Whether we know it or not we need redemption. It seems like that word gets thrown around a lot these days – mostly in competitions. More and more I hear of people saying that they need to redeem themselves, and maybe you can when it comes to a cooking show or a football game. But the author of Hebrews reminds us that redemption doesn’t come from covering up a failure with a success. Redemption comes from recognizing that, no matter what we have done or had done to us, God is with us – constantly choosing to love us into higher levels of response to God’s love. In fact – so says Hebrews 2:6 – somewhere, somebody said that we have been given a lot of responsibility (it’s actually a quote from Psalm 8). Yet we can’t even see all that is under our care. But we can see that Jesus suffered.
We can understand that we are united in the experience of suffering and limitation – not just with Jesus but with anyone. Through the suffering of Jesus we can know that we are a part of his family of choice, and through his resurrection we can see the possibility of peace and redemption for all of God’s creation!
And so we become a people that are able to say that all lives matter – that’s what the table of Christ is all about. We become a people that are able to say that blue lives matter without denying the fact that black lives matter. We can even say that black lives matter without denying that all lives matter equally.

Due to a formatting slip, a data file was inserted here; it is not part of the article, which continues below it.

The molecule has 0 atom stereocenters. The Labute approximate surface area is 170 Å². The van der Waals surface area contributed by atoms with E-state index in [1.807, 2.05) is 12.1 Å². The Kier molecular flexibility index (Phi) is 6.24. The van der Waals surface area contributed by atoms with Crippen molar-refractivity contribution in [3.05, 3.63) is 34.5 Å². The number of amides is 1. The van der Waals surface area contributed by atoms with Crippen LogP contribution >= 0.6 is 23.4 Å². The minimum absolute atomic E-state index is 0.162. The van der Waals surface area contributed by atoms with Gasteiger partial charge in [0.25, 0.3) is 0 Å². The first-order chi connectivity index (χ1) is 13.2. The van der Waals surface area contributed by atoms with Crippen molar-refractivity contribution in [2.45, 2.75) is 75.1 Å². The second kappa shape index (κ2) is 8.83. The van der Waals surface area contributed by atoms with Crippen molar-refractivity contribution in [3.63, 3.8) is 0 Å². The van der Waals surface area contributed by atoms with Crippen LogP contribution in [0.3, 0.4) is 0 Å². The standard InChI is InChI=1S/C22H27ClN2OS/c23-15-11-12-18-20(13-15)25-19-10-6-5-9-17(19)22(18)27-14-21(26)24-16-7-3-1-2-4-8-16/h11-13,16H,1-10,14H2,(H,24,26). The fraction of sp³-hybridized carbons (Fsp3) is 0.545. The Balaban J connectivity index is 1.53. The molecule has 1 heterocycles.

And today with the help of , we can even say that orange lives matter. Innerfaith will be the local recipient of a portion of the , and I’d like you to see how suffering and redemption come together in the work that they do.
I’ve edited this video down a bit, but you can find the full version on their website. I also want to acknowledge that our connection with them is through the C.U.P.S. Basket Ministry. You will not see any gift baskets in the video, because the children get new toys. The gift baskets C.U.P.S. provides are for the other family members that would otherwise be neglected.
Blood is compulsory. We’re all flesh and blood, you see. As it has been said, “What Christ has assumed, Christ has healed.” And today we celebrate with Christians throughout the world because God has chosen to be known to us in suffering and redemption, and God has given us faith to proclaim peace in a world bent on self destruction. It’s just that simple. It’s just that hard.
But hey, you’re not alone. We have each other, and in the space between us we might just find that there is more joy than we can contain, more hope than we can imagine, and a message that truly flows through us as a life giving force. Let us then be drawn to the table of Christ that we might be sent into all the world, and to God be the glory, now and always. Amen.